November 14, 2006

Why the "Dumb and Dumber" of 2006

gets drafted into the Great American Status War: A reader writes:

It's pretty simple. "Borat," at its most basic level, is Stupid Foreigner humor. Look how much more enlightened we Americans are than these stupid people who beat their wives and drink horse urine. Isn't it funny to watch the foreigner make an ass of himself? This is totally politically incorrect (and indirectly nationalistic) and so they have to convince themselves that he's actually anti-American and thus politically correct. But if the Borat laughs *really* came from watching the 'stupidity of America unveiled', why did he still get laughs on SNL where everyone was in on the joke?

The tendency of politically correct critics to develop meta-justifications for politically incorrect comics like Sara Silverman and Dave Chappelle -- "They're not getting laughs from ethnic stereotypes, they're, uh, getting us to laugh at the stereotypicality of the stereotypes, you see. It's all very meta." -- might be pretty funny if the comedians themselves sometimes didn't fall for this nonsense.

The Jewish comedians like Baron Cohen and Silverman generally know how to play this game. Silverman, for example, occasionally throws in an intentionally stupid, untrue racial stereotype ("Mexicans smell bad") so all the nice white liberals in the audience can pretend her other stereotypes ("Asians are good at math") are dumb too, and that they are actually laughing at all those idiots conservatives who believe Asians are good at math, as if there is any such thing as race. Or math, for that matter.

But at least Silverman will occasionally tell the kind of Jewish joke that other Jewish comedians won't. Her best is:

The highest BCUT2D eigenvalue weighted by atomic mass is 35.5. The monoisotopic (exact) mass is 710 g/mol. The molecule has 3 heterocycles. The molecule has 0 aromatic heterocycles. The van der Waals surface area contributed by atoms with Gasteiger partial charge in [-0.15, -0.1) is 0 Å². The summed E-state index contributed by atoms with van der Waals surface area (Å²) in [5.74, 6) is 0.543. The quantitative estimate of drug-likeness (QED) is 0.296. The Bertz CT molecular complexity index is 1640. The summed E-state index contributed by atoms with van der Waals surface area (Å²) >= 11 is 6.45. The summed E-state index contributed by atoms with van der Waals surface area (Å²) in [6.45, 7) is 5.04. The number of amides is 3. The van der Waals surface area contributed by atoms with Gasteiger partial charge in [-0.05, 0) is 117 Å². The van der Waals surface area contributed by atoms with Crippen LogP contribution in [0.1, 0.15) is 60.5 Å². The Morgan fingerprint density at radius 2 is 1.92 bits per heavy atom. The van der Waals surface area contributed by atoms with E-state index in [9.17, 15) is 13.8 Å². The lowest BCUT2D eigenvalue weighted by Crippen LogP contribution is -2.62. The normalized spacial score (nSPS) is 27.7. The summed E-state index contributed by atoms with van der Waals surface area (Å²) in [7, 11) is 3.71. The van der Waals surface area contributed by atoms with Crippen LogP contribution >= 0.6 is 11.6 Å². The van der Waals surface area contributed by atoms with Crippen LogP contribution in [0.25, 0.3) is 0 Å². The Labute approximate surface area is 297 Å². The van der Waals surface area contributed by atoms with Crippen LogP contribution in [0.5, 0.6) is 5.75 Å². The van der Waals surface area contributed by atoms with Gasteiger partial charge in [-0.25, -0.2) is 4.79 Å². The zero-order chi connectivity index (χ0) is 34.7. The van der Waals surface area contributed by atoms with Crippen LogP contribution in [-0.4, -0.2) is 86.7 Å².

I got in trouble for saying the word “Ch*nk” on a talk show, a network talk show. It was in the context of a joke. Obviously. That’d be weird. That’d be a really bad career choice if it wasn’t. But, nevertheless, the president of an Asian-American watchdog group out here in Los Angeles, his name is Guy Aoki, and he was up in arms about it and he put my name in the papers calling me a racist, and it hurt. As a Jew—as a member of the Jewish community—I was really concerned that we were losing control of the media.

Baron Cohen, in contrast, simply makes fun of the enemies of the Jews, whether from the 19th Century (the Slavic peasant Borat), the 20th Century (the Austrian Bruno), or the 21st Century (the Pakistani-Brit Ali G), with zero self-reflection. There's nothing wrong with that, but let's not get carried away about how brave or brilliant it is for an overdog to stick it to various underdogs.

The tragic case is Chappelle, who actually fell for the critics' wheeze that he wasn't poking fun at blacks, no, he was exposing the stereotypes held by bigoted white people who thought about blacks in the way Chappelle portrayed them. Then one day, a white man on his set laughed so hard, in such an un-meta way, that Chappelle finally realized that the whole meta theory was just white jive to justify laughing at funny black people. So, Chappelle ran off to South Africa and walked out on his $50 million contract.

My published articles are archived at -- Steve Sailer

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